Scientists at the University of Essex have made a breakthrough in understanding what makes people vulnerable to stress.
A team from the Department of Psychology tested 100 people and found that, by measuring their biases towards noticing negative rather than positive images, it was possible to predict future susceptibility to stress. This study is the first of its kind.
Professor Elaine Fox who lead the research said: ‘These biases are likely to be reliable early warning signs for vulnerability to anxiety, and open up possibilities for therapy.’
Research published a year ago by Professor Fox’s team identified a gene which is powerfully linked to a tendency to selectively avoid negative images and to pay attention to positive information.
The team’s latest findings are published online in the journal Biological Psychiatry. The study, funded by the Wellcome Trust, tested participants three times over an eight month period. A wide ranging questionnaire to assess participants’ levels of anxiety and depression was completed on the first occasion, as well as measuring the level of cortisol in their saliva. (Cortisol is a known physiological marker of stress).
Participants’ reactions to positive and negative images were also measured. This was done by flashing a variety of pictures very rapidly on a computer screen and asking people to detect small probes that appeared near the pictures. Some people were faster to detect the probes when they appeared near highly positive images such as smiling babies and playing puppies. Others were quicker to notice the probes near negative images such as a snarling dog or pointed gun. These biases were particularly strong when the images were presented so quickly that people could not consciously see them.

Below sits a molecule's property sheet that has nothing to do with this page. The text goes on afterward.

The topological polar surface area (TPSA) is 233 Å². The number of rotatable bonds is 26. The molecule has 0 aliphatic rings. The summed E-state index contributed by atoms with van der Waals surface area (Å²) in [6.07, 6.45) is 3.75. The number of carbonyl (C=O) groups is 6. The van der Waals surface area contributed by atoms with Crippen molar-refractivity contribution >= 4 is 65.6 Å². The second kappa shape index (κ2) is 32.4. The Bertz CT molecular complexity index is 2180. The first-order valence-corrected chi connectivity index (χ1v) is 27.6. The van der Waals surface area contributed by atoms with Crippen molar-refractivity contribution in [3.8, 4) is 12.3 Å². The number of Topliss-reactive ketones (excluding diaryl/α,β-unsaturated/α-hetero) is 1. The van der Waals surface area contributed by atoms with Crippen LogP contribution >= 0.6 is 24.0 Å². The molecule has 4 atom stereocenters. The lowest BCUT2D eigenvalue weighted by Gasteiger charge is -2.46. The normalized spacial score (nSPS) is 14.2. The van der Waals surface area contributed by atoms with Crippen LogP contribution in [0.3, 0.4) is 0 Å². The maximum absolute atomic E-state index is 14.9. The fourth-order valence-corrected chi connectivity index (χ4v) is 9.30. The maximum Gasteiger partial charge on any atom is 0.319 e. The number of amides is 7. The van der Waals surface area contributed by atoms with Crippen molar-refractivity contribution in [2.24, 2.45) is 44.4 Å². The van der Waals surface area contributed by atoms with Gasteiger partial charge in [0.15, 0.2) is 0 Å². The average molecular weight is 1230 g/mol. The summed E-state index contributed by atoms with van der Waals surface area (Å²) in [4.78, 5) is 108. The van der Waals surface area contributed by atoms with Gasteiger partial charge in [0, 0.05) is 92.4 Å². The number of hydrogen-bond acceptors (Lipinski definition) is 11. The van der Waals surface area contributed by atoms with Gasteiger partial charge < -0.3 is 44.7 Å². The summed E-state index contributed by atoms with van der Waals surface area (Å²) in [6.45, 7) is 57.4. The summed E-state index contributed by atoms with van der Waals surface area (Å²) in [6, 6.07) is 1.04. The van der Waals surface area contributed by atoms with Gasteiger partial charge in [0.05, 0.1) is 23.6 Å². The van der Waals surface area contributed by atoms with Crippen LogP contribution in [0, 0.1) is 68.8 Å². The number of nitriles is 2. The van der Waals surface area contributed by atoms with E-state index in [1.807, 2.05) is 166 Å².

People who had a strong subliminal bias towards negative, rather than positive, material showed a stronger physiological (cortisol) reaction to both laboratory-based and real-life stress up to eight months later.
The results suggest that biases towards noticing negative things - especially when they operate subconsciously – might pre-dispose people to anxiety disorders.
Professor Fox’s team is continuing this research, in another Wellcome Trust-funded project, by investigating whether computer-based training to actively modify these biases in people’s attention could enhance their resilience to traumatic life events.